By M. W. Byrne
Most famously found in the Cambodian ruins of Ta Prohm, Silk Cotton Trees don’t dazzle with their branches, but rather with their huge, twisting root structures made up of long, wavy, narrow planks that cut into the earth forming flanged walls at the base.
The American Elm is largely what has made Central Park in New York City so famous. Each year the Elms switch from lush green to a dazzling array of yellows and reds.
What is known is they are almost all gorgeous and relatively small, making them better for petite gardens where their larger cousins would choke the surrounding foliage.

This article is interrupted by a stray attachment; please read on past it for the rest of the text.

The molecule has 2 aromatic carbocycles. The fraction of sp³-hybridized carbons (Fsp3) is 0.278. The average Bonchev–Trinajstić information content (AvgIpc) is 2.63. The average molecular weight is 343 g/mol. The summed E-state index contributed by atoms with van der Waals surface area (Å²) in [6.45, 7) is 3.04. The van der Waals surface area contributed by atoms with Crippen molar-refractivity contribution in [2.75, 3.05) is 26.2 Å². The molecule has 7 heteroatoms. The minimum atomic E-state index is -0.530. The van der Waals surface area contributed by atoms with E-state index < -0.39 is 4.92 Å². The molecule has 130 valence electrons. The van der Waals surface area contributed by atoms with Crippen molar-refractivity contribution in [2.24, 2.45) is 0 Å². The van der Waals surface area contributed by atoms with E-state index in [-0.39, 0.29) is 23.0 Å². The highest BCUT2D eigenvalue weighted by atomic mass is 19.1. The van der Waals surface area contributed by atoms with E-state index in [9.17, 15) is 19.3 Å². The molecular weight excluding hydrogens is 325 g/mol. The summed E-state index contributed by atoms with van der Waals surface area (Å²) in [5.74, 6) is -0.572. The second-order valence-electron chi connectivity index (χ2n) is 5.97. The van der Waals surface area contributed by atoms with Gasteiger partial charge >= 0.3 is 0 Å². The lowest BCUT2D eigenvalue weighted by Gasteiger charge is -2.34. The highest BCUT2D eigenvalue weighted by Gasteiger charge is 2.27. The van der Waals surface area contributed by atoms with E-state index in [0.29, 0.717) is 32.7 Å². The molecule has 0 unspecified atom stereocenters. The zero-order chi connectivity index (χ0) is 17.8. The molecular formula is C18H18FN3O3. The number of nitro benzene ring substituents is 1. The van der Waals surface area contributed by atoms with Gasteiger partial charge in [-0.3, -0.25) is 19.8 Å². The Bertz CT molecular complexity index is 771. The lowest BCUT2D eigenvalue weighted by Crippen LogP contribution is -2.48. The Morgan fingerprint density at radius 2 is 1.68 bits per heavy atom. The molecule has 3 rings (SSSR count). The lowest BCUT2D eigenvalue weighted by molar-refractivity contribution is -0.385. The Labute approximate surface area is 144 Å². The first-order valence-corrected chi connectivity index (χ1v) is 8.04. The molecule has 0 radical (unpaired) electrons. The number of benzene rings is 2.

Existing only on the Socotra archipelago in the Indian Ocean that belongs to Yemen, these mushroom-shaped trees carry a hard berry that has given them the moniker Dragonblood trees due to the deep crimson hue of the berry’s juice.
A hot-blooded tree that came from Madagascar but spread to several sub-equatorial countries, the aptly-named Flamboyant Tree will flourish anywhere there’s enough heat and will erupt with volcanic red blossoms every year.
The Blue Jacaranda is often forgotten against such splendor as Japanese Cherry trees, but the more tranquil Jacaranda is better for an understated and thoughtful look that is never ostentatious.